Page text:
Easter dinner traditionally means one of two main courses — either ham or lamb. But neither is an acceptable choice if you’re on a low-salt, or a low-fat, or a low-salt, low-fat diet as I am. That can make being a guest at someone else’s Easter feast a problem for you.
So do what I did this year. Invite family and/or friends to your house where you control the menu. Then assemble a low-salt, low-fat meal that everyone will enjoy, even if some guests are missing the ham (they can buy some at their houses).
I started this year with a fresh turkey. Frozen and self-basting turkeys are loaded with salt, as much as 380 mgs per four ounces. A fresh turkey has 75 mg of sodium per four ounces. If you plan to eat 8-12 ounces as I do, that’s a big difference and worth the extra cost of a fresh turkey. I found one at my local Jewel this year for $1.99 a pound.
Inject the turkey with low- or no-sodium broth to keep it moist while cooking. Cook for about 20 minutes a pound, this will vary depending on your oven. I cooked my almost 17-pound bird about six and a half hours.
For side dishes, I made green beans in a balsamic/olive oil glaze and asparagus roasted with low-salt panko breadcrumbs and low-fat cheese. I bought low-fat gravy to serve with the turkey. It has a lot of sodium, so watch yourself here. I have yet to find a salt-free pre-made turkey gravy.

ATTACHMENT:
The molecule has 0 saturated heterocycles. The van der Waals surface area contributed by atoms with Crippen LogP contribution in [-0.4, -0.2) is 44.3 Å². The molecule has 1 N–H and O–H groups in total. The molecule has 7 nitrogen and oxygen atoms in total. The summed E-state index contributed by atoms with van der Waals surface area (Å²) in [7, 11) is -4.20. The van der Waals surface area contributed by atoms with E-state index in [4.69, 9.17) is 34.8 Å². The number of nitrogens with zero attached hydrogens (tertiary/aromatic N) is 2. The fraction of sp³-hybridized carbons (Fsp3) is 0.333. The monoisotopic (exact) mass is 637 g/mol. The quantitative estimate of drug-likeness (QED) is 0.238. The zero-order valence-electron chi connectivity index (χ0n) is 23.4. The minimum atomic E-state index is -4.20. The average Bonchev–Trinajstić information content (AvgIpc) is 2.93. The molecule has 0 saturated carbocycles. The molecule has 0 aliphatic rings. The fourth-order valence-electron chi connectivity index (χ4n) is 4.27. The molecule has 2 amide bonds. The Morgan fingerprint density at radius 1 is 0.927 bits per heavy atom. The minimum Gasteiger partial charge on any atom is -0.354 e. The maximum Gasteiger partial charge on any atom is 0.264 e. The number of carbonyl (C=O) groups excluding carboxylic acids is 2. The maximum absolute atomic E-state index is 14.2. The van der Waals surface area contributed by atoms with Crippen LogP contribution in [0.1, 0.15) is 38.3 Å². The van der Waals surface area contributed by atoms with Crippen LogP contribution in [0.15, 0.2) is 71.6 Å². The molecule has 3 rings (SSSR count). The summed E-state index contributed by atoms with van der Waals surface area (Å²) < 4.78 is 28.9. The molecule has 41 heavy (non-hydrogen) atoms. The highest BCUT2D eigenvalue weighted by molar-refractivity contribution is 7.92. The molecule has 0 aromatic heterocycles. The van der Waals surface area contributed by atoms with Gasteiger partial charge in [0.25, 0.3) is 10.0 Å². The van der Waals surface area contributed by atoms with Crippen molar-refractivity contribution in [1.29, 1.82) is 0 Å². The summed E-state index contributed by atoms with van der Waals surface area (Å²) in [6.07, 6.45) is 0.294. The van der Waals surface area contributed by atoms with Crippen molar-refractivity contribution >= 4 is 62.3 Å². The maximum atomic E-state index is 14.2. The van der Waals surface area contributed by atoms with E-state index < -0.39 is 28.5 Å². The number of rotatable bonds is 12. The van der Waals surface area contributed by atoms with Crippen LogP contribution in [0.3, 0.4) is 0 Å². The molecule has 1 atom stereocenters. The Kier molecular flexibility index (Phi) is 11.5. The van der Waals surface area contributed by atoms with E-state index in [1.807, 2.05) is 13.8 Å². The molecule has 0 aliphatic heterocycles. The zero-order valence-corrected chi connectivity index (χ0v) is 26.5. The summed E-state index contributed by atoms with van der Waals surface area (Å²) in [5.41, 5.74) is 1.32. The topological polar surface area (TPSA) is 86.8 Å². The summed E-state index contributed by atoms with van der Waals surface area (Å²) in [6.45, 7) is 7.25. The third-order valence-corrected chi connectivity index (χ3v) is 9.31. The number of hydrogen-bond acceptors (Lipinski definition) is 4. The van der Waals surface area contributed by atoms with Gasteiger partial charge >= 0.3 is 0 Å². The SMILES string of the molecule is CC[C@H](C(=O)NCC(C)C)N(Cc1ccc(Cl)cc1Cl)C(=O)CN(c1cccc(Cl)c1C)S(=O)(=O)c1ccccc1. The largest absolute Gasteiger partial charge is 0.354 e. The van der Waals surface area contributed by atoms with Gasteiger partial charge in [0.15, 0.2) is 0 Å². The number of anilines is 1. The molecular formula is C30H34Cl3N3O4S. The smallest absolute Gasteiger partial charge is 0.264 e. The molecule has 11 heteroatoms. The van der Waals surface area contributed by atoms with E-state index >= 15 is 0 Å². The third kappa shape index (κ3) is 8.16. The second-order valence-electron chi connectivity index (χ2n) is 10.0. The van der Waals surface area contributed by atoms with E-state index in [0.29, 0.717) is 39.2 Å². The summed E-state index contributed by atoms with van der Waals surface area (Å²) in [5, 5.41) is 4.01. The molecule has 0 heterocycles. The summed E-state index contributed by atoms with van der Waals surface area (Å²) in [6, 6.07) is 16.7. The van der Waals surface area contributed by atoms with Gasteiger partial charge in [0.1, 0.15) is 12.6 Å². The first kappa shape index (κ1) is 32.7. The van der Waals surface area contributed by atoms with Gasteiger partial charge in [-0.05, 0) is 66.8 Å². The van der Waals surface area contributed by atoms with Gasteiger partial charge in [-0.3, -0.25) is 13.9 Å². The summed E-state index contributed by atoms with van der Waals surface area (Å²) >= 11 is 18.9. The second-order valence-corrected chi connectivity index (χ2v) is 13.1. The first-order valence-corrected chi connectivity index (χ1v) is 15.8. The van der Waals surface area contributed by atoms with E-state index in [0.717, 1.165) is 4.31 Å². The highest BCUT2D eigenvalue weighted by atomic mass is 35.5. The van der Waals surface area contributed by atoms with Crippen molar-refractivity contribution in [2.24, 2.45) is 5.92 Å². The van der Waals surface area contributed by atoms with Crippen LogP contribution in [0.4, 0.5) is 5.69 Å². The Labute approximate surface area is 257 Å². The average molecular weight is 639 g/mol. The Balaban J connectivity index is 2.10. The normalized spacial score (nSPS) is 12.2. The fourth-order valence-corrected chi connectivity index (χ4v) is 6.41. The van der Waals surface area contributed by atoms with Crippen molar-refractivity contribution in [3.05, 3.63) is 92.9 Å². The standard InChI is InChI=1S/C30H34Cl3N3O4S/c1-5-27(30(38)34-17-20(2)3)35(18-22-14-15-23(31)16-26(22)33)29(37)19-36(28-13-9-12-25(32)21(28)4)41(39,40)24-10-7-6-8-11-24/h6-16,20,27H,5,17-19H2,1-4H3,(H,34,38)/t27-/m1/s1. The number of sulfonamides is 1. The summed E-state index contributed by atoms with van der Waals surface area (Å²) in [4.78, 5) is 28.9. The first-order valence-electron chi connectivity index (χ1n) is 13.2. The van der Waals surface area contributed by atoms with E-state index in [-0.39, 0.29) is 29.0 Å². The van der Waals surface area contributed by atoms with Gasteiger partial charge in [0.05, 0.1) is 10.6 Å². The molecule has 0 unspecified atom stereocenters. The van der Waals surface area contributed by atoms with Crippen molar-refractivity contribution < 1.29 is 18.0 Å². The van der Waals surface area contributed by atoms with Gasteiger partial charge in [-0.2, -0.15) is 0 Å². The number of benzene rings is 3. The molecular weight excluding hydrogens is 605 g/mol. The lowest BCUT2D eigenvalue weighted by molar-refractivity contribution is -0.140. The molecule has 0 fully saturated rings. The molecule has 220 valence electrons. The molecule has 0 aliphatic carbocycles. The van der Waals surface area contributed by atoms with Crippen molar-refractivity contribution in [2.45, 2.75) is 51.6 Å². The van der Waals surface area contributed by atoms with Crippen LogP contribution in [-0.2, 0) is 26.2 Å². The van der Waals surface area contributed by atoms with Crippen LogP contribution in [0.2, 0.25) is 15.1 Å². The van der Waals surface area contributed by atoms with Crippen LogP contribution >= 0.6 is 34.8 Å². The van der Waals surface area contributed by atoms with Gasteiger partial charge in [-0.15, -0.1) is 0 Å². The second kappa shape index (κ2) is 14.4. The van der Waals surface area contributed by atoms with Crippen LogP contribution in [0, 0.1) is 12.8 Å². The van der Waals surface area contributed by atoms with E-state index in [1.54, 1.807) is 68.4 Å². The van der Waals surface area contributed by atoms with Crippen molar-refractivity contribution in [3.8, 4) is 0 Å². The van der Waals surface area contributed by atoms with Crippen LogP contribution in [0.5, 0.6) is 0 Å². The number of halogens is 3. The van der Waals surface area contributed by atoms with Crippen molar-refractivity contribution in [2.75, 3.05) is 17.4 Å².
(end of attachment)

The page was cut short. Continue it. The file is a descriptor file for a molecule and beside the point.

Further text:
I also did a stuffing with salt-free wheat bread, mushrooms, peppers and onions. The meal began with a big salad bowl of field greens, spinach, tomatoes and low-salt olives with oil and vinegar for dressing.
In the end, I still went over my daily salt and fat allotments, but I also splurged with the gravy and had two chocolate brownies for dessert, so that likely explained it. Think about how far over I would have been had I not done all this.
That is a real holiday mea. The green beans look delicious!
Those were store-bought but this summer we’ve been eating beans from my garden…so good.
Thanks for the low sodium ideas! I too am on a low sodium diet—very hard—because of kidney issues. I have yet to find fresh turkey in my grocery stores out where I live, but the sides you made look great.
There is one frozen turkey – Costco carries but I can’t remember the brand
😦 that is also 75-80 grams of sodium/3 oz. Just take a close look at the nutrition info if you have a Costco nearby.